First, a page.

Referring back to FIGS. 1-4, the cylinder body 12 is provided, at its proximal end, with a finger grip or finger support plane 26. It provides a convenient finger support surface for the relative reciprocation of the plunger member 14 with respect to cylinder body 12 and provides a rest surface for the user's fingers during use.
The plunger member 14 is a rod, in basic configuration. Frusto-conical ratcheting teeth 28 extend over a portion of the length of the plunger member 14. As can be best seen in the Figures, each ratchet tooth 30 comprises an inclined, outwardly extending (from proximal to distal end) camming or inclined surface 31, and is molded to an adjacent ratchet tooth by a base or common plane 32 having an enlarged diameter D1 (for the upper relative tooth) and a reduced diameter D2 (for the lower relative tooth).
In the embodiment of the invention shown in FIGS. 13-32, the straight, inclined surfaces 31 are replaced by convex surfaces. In this manner, the outside surface of the ratchet teeth are bead-like and provide a smooth surface for the camming of the spring locking clip (during proximal plunger movement) and, yet, movement of the locking clip along with distal movement of the plunger The bead-like ratchet teeth are each provided with a large diameter, about midway between the tooth. It is equivalent to diameter D1 of the frusto-conical ratchet teeth of FIG. 1. The bead-shape of the ratchet teeth provides for smoother operation during plunger withdrawal. Also, the plunger withdrawal force is greatly reduced and found to be nearly the same as when no spring locking clip is used.
In the embodiment shown in FIG. 7, a plunger seal 34 encircles plunger member 14 directly above the most proximal ratchet tooth. The plunger seal 34 can be integrally molded or formed with the plunger or, alternatively, it can be a separate resilient component. A close fitting of the plunger seal 34 (or segment 22 of the plunger shown in FIG. 1) to the barrel limits access to the spring locking clip and makes the device tamper proof. The close tolerance of parts between seal 34 (and/or segment 22) and the inner sidewall 17 of the barrel is represented by small gap 41. The plunger seal 34 or segment 22 has an outside diameter larger than the diameter D1 of the ratchet teeth and, in the embodiment of FIG. 7, the plunger seal 34 has a diameter only slightly less than that of the interior sidewall 17 of the barrel. The plunger seal provides a barrier between the outside of the syringe and the ratchet teeth so that foreign objects cannot enter between the plunger seal 34 and the inner sidewall 17 of the cylinder body 12. Thus, the plunger seal 34 or segment 22 serves as a sealing device to prevent unauthorized access to the spring locking clip 40 so that it can not be disabled from its intended use. In an alternate embodiment, the plunger seal 34 is rubber and physically contacts and is, at least in part, partially compressed by the relative diameter of the inner sidewall 17.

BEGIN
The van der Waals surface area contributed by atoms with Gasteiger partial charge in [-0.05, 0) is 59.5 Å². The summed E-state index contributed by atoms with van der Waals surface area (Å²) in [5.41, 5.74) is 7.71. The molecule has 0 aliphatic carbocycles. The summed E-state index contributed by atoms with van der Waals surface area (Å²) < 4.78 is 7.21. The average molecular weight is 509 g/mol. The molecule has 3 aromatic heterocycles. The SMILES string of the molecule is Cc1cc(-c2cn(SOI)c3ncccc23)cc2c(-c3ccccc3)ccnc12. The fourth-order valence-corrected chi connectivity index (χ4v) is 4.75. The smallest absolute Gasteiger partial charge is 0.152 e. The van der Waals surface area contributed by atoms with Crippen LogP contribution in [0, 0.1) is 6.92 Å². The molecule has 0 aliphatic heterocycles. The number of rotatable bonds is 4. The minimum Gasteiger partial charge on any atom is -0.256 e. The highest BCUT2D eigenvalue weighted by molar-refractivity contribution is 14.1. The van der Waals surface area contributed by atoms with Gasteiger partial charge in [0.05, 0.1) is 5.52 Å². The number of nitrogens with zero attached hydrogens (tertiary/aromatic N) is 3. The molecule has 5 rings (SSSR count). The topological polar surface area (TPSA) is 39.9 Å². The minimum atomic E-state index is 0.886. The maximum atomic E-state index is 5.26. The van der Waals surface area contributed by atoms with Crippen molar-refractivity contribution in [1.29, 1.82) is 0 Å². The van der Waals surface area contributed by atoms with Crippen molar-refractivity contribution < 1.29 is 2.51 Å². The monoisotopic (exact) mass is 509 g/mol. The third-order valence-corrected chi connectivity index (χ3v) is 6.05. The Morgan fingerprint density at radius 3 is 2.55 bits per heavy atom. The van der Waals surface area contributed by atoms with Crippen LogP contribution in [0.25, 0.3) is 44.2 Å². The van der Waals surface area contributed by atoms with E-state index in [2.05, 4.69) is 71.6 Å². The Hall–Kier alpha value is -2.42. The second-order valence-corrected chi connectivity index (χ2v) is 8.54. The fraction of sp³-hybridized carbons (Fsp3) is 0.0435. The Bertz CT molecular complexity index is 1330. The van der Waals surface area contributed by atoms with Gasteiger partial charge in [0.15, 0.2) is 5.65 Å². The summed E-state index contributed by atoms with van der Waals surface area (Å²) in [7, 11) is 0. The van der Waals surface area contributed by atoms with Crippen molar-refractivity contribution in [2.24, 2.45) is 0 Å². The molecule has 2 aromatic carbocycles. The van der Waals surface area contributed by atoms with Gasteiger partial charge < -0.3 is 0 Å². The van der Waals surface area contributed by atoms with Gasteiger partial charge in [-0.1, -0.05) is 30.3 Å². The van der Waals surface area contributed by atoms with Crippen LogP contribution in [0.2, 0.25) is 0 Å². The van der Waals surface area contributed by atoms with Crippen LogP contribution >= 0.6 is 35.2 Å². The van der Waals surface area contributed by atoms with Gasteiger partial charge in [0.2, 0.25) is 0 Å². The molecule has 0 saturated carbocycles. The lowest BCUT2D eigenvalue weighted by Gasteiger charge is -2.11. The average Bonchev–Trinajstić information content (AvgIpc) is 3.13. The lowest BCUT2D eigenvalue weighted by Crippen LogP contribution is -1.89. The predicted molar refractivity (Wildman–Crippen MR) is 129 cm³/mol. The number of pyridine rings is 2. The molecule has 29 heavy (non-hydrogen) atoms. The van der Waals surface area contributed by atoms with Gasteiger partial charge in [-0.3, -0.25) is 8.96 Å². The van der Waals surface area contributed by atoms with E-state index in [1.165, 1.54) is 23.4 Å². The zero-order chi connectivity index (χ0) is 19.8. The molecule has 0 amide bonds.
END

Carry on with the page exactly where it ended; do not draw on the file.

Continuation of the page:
The distal end of the plunger member 14 comprises a piston or fluid-pushing sealing member 44. It is preferably made from a rubber-like substance, partially compressible material. Preferably, the piston is a synthetic medically approved rubber. Here, again, the piston 44 may be integrally molded or formed with the plunger or a separate rubber component. As seen in FIGS. 5, 5 a and 6-8, the piston can be attached to the distal end of the plunger by a blind hole which is forcibly mounted on a frusto-conical projection, seen in FIG. 7. This secures the rubber piston to the plunger. The piston 44 has a diameter, when radially compressed by the sidewall 17 of the barrel, substantially equal to the diameter of the inner sidewall 17 and provides a sliding, yet sealing, contact therebetween. When the plunger member 14 is reciprocated within the cylinder body 12, all fluid (distal of the piston 44) will be pushed through the tip 18 and, therefore, through the needle 15. The sealing member 44 also prevents any medication or fluid from entering into the cavity above (or proximal) to it. Piston 44, of course, travels along with the plunger member 14 and is physically secured thereto.
Adjacent to the proximal end of piston 44 is an enlarged plunger portion seal section 52 which, similar to plunger seal 34 or segment 22, provides a safety seal to prevent unauthorized access to the ratchet teeth 28 and to the spring locking clip 40. It, too, prevents a paper clip, a knife point, etc. from gaining access into the space proximal of the piston. The diameter of section 52 is about that of the interior sidewall of the cylinder body 12.